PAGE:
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Treat Yourself to A Summertime Continuing Education Webinar!

Now that summer is here, time to relax, right? Yes…and it is also an opportunity for continuing education. Like our children, we need to take advantage of the summer for learning too. How exciting to be prepared for the upcoming school year with new “sensory tools” . Why not sign up for a webinar such as Ten Ways to Implement Response to Intervention (RtI) with Sensory Strategies? This webinar also includes “bonus” clips from the Tools for Teachers DVD TfT_0-16Intro_scroll.wmv

The webinar can be viewed on your own time at home, or share with other colleagues.
An easy fun way to obtain one CEU continuing education credit!

Let’s explore the content of this webinar: 10WaystoImplementRtIwithSensoryStrategies-Manual.pdf

Ten ways…Ten places:

1. BUS
2. TRANSITIONS
3. CLASSROOM
4. RECESS
5. MUSIC
6. PE
7. COZY SPACES  TfT14_38RichardQuietSpace.wmv
8. CAFETERIA
9. PRINCIPAL’S OFFICE
10. HOME

What supports do children need to be successful across school environments and at home?

This webinar offers a unique opportunity to see and hear an assistant school superintendent, a school principal, team leader CIAOWebinarRtI.mp4, several classroom teachers, a PE teacher, music therapist, occupational therapist AND parent collaborate to implement Response to Intervention (RtI) with sensory strategies.

RtI is a general education school wide initiative. It provides preventative strategies to minimize behavior and learning problems, and reduce the need for more intensive services later. Student support teams meet learning and behavioral needs, all within the general education environment. They can determine eligibility for special education and related services.

The Sensory Processing Measure (SPM), a well-researched, statistically sound assessment is threaded throughout the school community and home. It provides a bird’s eye view of student sensory processing challenges and strengths across several environments. It assists in determining if sensory issues are a “piece of the puzzle” in driving behavior challenges. It can be used for progress monitoring in RtI to help make decisions regarding levels of intensity needed.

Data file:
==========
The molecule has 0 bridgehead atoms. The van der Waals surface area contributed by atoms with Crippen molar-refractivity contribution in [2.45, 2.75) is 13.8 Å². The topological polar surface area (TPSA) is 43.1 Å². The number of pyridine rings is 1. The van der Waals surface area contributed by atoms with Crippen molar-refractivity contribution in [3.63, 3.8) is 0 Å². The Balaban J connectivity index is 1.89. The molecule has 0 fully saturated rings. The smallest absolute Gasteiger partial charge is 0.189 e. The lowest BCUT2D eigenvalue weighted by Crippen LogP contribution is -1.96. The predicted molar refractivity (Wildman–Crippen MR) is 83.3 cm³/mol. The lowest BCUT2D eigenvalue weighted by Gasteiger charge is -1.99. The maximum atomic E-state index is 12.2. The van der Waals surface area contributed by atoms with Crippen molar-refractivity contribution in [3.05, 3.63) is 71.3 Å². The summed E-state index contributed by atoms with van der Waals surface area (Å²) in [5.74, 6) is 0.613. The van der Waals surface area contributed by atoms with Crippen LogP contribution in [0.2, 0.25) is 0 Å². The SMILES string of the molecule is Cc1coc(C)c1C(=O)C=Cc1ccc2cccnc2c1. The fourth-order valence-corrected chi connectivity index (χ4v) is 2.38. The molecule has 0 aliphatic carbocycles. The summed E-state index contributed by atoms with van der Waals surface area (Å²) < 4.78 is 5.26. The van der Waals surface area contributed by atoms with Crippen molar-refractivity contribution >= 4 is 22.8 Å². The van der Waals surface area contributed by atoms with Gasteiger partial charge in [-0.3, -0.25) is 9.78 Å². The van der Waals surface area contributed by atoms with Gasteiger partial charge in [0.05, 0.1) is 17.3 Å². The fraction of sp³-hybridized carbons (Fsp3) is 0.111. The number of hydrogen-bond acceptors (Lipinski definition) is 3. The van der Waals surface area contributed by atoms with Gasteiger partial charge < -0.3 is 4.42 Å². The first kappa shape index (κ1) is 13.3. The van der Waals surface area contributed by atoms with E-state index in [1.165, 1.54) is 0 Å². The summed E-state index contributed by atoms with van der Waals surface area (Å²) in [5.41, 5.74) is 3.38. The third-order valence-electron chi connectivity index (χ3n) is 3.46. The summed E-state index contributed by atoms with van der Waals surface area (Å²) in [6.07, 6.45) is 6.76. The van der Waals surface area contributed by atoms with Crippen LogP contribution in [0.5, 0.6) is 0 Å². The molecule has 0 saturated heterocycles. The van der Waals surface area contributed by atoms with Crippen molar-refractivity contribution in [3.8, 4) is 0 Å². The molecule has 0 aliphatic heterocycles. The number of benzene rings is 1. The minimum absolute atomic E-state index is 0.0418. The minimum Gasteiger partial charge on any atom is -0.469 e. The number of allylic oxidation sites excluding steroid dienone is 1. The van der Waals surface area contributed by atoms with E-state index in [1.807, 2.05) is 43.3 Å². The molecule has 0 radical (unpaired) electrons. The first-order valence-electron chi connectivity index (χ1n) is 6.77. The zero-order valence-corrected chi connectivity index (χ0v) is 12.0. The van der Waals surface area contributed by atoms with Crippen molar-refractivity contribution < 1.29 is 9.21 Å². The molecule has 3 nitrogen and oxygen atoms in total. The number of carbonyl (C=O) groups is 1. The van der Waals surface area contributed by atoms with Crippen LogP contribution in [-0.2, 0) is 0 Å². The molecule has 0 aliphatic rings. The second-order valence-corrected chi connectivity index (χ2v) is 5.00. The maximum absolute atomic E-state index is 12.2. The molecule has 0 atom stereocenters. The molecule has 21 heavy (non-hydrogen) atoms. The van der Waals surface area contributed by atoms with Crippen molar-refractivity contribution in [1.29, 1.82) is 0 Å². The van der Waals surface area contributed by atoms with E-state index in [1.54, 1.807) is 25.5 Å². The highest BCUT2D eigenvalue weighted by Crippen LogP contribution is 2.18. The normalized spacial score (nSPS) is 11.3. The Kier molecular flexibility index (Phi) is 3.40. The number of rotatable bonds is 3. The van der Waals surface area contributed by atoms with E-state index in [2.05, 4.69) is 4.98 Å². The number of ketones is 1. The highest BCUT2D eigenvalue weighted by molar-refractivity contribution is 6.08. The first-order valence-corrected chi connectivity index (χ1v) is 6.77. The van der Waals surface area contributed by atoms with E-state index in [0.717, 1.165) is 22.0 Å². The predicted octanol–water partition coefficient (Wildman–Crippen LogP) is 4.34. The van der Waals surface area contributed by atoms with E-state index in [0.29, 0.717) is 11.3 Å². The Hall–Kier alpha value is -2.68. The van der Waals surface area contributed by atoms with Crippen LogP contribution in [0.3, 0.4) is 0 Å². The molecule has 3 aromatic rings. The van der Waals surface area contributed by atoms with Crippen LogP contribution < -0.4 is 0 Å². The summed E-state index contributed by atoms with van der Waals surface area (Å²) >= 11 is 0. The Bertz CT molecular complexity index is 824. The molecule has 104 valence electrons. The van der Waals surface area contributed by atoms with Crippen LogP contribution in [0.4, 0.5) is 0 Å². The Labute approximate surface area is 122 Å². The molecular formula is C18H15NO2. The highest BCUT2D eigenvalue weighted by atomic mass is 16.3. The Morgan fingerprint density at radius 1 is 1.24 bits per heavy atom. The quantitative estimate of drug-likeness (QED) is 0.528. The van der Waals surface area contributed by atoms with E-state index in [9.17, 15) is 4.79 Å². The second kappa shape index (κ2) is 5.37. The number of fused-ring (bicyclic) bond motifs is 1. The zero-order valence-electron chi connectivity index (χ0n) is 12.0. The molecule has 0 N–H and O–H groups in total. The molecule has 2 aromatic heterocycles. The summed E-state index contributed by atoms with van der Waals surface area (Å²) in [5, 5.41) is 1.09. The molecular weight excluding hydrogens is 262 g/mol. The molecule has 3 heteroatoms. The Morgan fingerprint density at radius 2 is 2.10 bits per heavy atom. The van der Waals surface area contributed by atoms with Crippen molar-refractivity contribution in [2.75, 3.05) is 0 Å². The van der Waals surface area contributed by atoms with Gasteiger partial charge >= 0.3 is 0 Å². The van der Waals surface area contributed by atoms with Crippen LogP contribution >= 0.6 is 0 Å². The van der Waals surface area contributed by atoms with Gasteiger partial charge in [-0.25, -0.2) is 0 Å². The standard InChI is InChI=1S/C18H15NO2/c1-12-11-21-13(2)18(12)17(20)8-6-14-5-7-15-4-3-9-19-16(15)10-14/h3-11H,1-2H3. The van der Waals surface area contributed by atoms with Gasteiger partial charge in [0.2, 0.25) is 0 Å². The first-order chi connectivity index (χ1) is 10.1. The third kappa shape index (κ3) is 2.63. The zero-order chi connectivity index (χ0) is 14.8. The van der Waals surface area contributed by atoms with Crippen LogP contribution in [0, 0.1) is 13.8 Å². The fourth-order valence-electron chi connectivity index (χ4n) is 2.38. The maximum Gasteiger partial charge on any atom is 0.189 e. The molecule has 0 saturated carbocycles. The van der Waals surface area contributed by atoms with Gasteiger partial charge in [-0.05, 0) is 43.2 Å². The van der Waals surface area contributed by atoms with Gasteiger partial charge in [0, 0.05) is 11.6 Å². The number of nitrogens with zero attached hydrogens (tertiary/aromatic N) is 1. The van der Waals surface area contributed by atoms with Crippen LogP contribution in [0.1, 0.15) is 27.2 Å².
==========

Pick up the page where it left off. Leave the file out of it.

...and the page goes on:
The SPM supports the following RtI principles:
1. Home and school wide collaboration
2. Early identification
3. Early intervening services (EIS)
4. Measuring change over time

Following the use of the SPM, the school team, parents and outside clinicians come together to develop appropriate sensory-based strategies. Using the SPM Quick Tips, the team collaborates to develop sensory-based strategies throughout the day, both at school and at home. These can be integrated into the fabric of the student’s life, by each team member. The SPM Quick Tips provide a way to record data on the SPM Quick Tips Record Form ( SPMQuickTipsRecordForm.pdf ) and can be used to monitor how students are responding to the strategies. School administrators, teachers and therapists know that data driven intervention is important for promoting evidence based education and for evaluating outcome measures.